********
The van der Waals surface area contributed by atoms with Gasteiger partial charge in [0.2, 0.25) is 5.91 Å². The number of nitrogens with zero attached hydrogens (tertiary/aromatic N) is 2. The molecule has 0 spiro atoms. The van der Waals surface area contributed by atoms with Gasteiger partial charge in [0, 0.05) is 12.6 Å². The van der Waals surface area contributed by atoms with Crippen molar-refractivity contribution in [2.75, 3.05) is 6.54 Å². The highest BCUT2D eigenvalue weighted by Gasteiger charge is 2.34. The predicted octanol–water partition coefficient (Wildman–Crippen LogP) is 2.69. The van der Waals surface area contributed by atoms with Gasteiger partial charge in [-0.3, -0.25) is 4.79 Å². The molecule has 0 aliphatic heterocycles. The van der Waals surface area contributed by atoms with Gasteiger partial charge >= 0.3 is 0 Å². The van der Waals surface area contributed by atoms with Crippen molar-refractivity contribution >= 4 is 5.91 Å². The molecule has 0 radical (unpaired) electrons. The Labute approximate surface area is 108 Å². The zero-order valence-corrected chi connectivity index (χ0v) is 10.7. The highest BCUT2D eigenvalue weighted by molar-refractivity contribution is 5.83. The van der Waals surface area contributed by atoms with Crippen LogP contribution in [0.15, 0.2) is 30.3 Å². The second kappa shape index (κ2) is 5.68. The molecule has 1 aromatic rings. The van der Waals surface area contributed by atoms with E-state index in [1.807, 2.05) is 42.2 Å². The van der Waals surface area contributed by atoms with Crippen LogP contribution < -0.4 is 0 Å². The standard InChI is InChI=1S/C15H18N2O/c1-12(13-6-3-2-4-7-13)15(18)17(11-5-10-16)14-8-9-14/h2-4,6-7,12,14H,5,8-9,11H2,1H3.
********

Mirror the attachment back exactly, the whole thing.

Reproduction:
The van der Waals surface area contributed by atoms with Gasteiger partial charge in [0.2, 0.25) is 5.91 Å². The number of nitrogens with zero attached hydrogens (tertiary/aromatic N) is 2. The molecule has 0 spiro atoms. The van der Waals surface area contributed by atoms with Gasteiger partial charge in [0, 0.05) is 12.6 Å². The van der Waals surface area contributed by atoms with Crippen molar-refractivity contribution in [2.75, 3.05) is 6.54 Å². The highest BCUT2D eigenvalue weighted by Gasteiger charge is 2.34. The predicted octanol–water partition coefficient (Wildman–Crippen LogP) is 2.69. The van der Waals surface area contributed by atoms with Gasteiger partial charge in [-0.3, -0.25) is 4.79 Å². The molecule has 0 aliphatic heterocycles. The van der Waals surface area contributed by atoms with Gasteiger partial charge >= 0.3 is 0 Å². The van der Waals surface area contributed by atoms with Crippen molar-refractivity contribution >= 4 is 5.91 Å². The molecule has 0 radical (unpaired) electrons. The Labute approximate surface area is 108 Å². The zero-order valence-corrected chi connectivity index (χ0v) is 10.7. The highest BCUT2D eigenvalue weighted by molar-refractivity contribution is 5.83. The van der Waals surface area contributed by atoms with Crippen LogP contribution in [0.15, 0.2) is 30.3 Å². The second kappa shape index (κ2) is 5.68. The molecule has 1 aromatic rings. The van der Waals surface area contributed by atoms with E-state index in [1.807, 2.05) is 42.2 Å². The van der Waals surface area contributed by atoms with Crippen LogP contribution < -0.4 is 0 Å². The standard InChI is InChI=1S/C15H18N2O/c1-12(13-6-3-2-4-7-13)15(18)17(11-5-10-16)14-8-9-14/h2-4,6-7,12,14H,5,8-9,11H2,1H3.